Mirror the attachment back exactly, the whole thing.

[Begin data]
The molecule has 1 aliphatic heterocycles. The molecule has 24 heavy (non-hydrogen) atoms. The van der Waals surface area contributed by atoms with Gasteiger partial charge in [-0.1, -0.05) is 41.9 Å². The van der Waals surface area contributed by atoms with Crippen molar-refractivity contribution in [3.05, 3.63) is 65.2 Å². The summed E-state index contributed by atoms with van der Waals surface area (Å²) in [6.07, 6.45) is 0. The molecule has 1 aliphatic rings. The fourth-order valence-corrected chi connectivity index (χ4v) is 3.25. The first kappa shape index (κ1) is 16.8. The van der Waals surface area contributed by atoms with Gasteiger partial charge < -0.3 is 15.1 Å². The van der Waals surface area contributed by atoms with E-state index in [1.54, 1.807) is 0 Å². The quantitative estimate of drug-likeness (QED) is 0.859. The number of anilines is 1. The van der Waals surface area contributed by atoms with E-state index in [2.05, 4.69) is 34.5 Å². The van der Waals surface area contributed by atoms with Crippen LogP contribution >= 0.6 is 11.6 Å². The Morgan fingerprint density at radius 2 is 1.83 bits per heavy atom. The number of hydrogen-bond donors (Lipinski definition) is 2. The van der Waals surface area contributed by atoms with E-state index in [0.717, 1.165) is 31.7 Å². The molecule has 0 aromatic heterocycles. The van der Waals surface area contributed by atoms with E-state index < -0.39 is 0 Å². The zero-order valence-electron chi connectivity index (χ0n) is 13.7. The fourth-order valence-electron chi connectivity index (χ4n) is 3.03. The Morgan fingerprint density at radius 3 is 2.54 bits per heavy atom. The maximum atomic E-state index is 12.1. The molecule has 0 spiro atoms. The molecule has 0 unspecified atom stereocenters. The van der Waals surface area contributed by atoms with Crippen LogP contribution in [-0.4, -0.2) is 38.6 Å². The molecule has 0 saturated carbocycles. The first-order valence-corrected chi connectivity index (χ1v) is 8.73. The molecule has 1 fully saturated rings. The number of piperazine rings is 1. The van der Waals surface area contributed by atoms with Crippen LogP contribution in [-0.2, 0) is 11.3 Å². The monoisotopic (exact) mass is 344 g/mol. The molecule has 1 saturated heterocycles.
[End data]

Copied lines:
The molecule has 1 aliphatic heterocycles. The molecule has 24 heavy (non-hydrogen) atoms. The van der Waals surface area contributed by atoms with Gasteiger partial charge in [-0.1, -0.05) is 41.9 Å². The van der Waals surface area contributed by atoms with Crippen molar-refractivity contribution in [3.05, 3.63) is 65.2 Å². The summed E-state index contributed by atoms with van der Waals surface area (Å²) in [6.07, 6.45) is 0. The molecule has 1 aliphatic rings. The fourth-order valence-corrected chi connectivity index (χ4v) is 3.25. The first kappa shape index (κ1) is 16.8. The van der Waals surface area contributed by atoms with Gasteiger partial charge < -0.3 is 15.1 Å². The van der Waals surface area contributed by atoms with E-state index in [1.54, 1.807) is 0 Å². The quantitative estimate of drug-likeness (QED) is 0.859. The number of anilines is 1. The van der Waals surface area contributed by atoms with E-state index in [2.05, 4.69) is 34.5 Å². The van der Waals surface area contributed by atoms with Crippen LogP contribution >= 0.6 is 11.6 Å². The Morgan fingerprint density at radius 2 is 1.83 bits per heavy atom. The number of hydrogen-bond donors (Lipinski definition) is 2. The van der Waals surface area contributed by atoms with E-state index in [0.717, 1.165) is 31.7 Å². The molecule has 0 aromatic heterocycles. The van der Waals surface area contributed by atoms with E-state index < -0.39 is 0 Å². The zero-order valence-electron chi connectivity index (χ0n) is 13.7. The fourth-order valence-electron chi connectivity index (χ4n) is 3.03. The Morgan fingerprint density at radius 3 is 2.54 bits per heavy atom. The maximum atomic E-state index is 12.1. The molecule has 0 spiro atoms. The molecule has 0 unspecified atom stereocenters. The van der Waals surface area contributed by atoms with Crippen LogP contribution in [-0.4, -0.2) is 38.6 Å². The molecule has 0 saturated carbocycles. The first-order valence-corrected chi connectivity index (χ1v) is 8.73. The molecule has 1 fully saturated rings. The number of piperazine rings is 1. The van der Waals surface area contributed by atoms with Crippen LogP contribution in [-0.2, 0) is 11.3 Å². The monoisotopic (exact) mass is 344 g/mol. The molecule has 1 saturated heterocycles.